In my case, I am connecting to a Cisco Video Communications Server (VCS) so, some of the configuration parameters I show in the following screenshots are specific to the VCS. 

Step 1: Create a New Connection

Go to Host Directory in Zoc and click on New

Step 2: Configure New Connection

Give the connection a title, keep the "Connect to" option blank, set the reconnect option to "Plain connection (no retry if failed)", set the emulation to VT100, and set the Device to "Serial/Modem".  This last option is what threw me for a little. I was trying "Serial/Direct" but that never worked. I decided to RTFM (go figure) and the FM pointed to using "Serial/Modem" as the correct setting. It was right.


Step 3: Configure Serial/Modem
In the "Edit Host Directory Entry" page, click on Configure... next to the Device setting. This is where you can configure the COM port parameters that are specific to your device. The first thing to do is to select "Override session profile defaults". This will expand the dialog and then you can modify the "Com-Port". On my system, it defaulted to a blue tooth device. This is not the correct device. Click on the Scan... button and choose the PL2303 device. In my case: /dev/cu.PL2303-000013FD

From there, configure the rest of the parameters to the specs supported by the equipment you are connecting to.



That's it...
After configuring the COM interface in Zoc, I was able to console into the VCS and several Cisco routers/switches without any issues. Hopefully, this will help the .005% of the population that still has an old IOGear USB-to-Serial dongle (or similar device using the PL-2303 driver/chipset).


Thanks for reading. If you have time, post a comment!

15 comments:

  1. Thanks is just wonderful guidance, thanks ever. Helped me at right time!

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  2. I suppose i'm in the .005% thank you

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  3. Hi,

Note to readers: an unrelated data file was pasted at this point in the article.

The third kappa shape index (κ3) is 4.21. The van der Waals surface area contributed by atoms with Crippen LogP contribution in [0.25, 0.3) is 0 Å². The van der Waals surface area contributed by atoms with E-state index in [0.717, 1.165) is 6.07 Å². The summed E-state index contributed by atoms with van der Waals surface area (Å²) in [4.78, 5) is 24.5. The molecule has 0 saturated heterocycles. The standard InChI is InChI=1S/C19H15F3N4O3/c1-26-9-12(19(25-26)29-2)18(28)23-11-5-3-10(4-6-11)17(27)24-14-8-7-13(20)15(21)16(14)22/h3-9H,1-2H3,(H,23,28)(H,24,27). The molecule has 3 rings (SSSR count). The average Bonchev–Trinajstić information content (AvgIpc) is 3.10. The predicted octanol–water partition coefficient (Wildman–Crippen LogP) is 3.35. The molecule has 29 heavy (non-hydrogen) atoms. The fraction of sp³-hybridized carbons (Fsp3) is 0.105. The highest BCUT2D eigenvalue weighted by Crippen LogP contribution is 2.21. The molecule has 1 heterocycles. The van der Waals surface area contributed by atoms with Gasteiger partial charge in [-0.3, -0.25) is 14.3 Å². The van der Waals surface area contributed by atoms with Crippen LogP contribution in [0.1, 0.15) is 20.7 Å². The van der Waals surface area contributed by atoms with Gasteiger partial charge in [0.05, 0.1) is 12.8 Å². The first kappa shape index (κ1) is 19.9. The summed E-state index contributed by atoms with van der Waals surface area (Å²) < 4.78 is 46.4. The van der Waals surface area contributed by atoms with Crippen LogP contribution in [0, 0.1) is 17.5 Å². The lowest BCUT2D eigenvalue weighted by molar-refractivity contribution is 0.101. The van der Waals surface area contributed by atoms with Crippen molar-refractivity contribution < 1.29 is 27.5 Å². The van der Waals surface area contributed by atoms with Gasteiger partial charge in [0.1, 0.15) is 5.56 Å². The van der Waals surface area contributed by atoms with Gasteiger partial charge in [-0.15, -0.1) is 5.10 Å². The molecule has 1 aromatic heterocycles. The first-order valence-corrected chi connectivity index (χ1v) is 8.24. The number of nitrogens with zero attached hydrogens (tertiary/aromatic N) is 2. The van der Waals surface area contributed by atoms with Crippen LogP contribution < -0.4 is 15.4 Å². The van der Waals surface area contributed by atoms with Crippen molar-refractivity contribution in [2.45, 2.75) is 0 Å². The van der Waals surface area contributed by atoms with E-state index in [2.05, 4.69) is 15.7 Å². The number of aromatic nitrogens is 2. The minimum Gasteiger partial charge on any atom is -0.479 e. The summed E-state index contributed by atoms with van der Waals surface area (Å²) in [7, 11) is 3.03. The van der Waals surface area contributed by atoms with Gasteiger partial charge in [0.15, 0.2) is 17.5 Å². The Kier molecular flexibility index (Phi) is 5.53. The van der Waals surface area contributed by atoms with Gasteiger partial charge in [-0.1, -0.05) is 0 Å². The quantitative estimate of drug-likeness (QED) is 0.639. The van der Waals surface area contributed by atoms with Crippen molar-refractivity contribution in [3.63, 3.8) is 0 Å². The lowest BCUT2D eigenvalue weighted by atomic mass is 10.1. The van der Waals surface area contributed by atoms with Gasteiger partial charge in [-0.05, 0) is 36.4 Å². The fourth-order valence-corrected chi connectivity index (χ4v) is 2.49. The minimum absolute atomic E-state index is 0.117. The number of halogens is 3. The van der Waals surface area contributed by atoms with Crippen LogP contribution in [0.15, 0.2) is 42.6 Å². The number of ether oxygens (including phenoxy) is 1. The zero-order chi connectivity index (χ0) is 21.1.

I tried both the official prolific driver and the open source one. Only I can see are hex chars when I connect from Mac.
    From a ubuntu server, with the same usb to serial adapter, it works out of the box.

    any idea?
    thanks

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  4. Thanks so much for this very useful information.

    I've spend hours looking for the right mac driver for my old CA-42 cable (based on PL2303 chip) until I found your article.

    Now my CA-42 cable works great on Mac os X 10.7.

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  5. Yet another nice way to customize my Macbook. This is definitely more complicated than macbook pro sticker decals though.

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  6. I had to set this up last night and this worked great. Curious though about zoc pro. I've always used iterm cause I'm cheap like that. Wondering how zoc pro compares to securecrt other than $80 vs $100.

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  7. Will,

    When I switched to Mac VanDyke didn't have a Mac port for SecureCRT. I found Zoc by way of a thread on VanDyke's forums complaining about the lack of support on the Mac.

    So, I haven't used SecureCRT on my Mac. I liked SecureCRT and I like Zoc. I wouldnt' switch now unless there was a good reason to. I have been using SecureCRT on a Windows station quite a bit lately. I feel that the experience is basically the same.

    HTH.

    -Bill

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  8. I bought the prolific first. Got it running on a mac pro, partly.
    I could send text out using applescript, until I closed the port. I would reopen it, nothing happening. only fix was to unplug/replug the usb cable.

    switched to a macbook pro with current OS. same problem, except when I unplugged the usb cable, osx went into a panic kernel fault requiring a reboot. repeatable problem.